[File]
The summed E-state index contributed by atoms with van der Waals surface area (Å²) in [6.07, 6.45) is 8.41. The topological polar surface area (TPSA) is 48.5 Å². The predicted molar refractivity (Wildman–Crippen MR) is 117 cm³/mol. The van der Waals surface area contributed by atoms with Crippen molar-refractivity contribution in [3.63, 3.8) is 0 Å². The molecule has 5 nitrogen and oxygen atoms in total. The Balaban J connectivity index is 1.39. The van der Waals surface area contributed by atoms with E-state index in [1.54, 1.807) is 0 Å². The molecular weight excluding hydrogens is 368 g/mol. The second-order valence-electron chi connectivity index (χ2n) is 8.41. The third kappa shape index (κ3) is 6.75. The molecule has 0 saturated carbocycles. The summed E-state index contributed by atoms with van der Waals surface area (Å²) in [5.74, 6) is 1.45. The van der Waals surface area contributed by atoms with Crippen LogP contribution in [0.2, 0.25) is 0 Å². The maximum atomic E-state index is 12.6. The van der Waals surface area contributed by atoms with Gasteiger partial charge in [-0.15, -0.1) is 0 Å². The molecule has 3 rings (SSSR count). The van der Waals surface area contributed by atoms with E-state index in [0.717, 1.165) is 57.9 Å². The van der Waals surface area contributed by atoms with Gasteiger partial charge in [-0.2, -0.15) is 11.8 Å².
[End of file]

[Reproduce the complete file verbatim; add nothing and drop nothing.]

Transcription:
The summed E-state index contributed by atoms with van der Waals surface area (Å²) in [6.07, 6.45) is 8.41. The topological polar surface area (TPSA) is 48.5 Å². The predicted molar refractivity (Wildman–Crippen MR) is 117 cm³/mol. The van der Waals surface area contributed by atoms with Crippen molar-refractivity contribution in [3.63, 3.8) is 0 Å². The molecule has 5 nitrogen and oxygen atoms in total. The Balaban J connectivity index is 1.39. The van der Waals surface area contributed by atoms with E-state index in [1.54, 1.807) is 0 Å². The molecular weight excluding hydrogens is 368 g/mol. The second-order valence-electron chi connectivity index (χ2n) is 8.41. The third kappa shape index (κ3) is 6.75. The molecule has 0 saturated carbocycles. The summed E-state index contributed by atoms with van der Waals surface area (Å²) in [5.74, 6) is 1.45. The van der Waals surface area contributed by atoms with Crippen LogP contribution in [0.2, 0.25) is 0 Å². The maximum atomic E-state index is 12.6. The van der Waals surface area contributed by atoms with Gasteiger partial charge in [-0.15, -0.1) is 0 Å². The molecule has 3 rings (SSSR count). The van der Waals surface area contributed by atoms with E-state index in [0.717, 1.165) is 57.9 Å². The van der Waals surface area contributed by atoms with Gasteiger partial charge in [-0.2, -0.15) is 11.8 Å².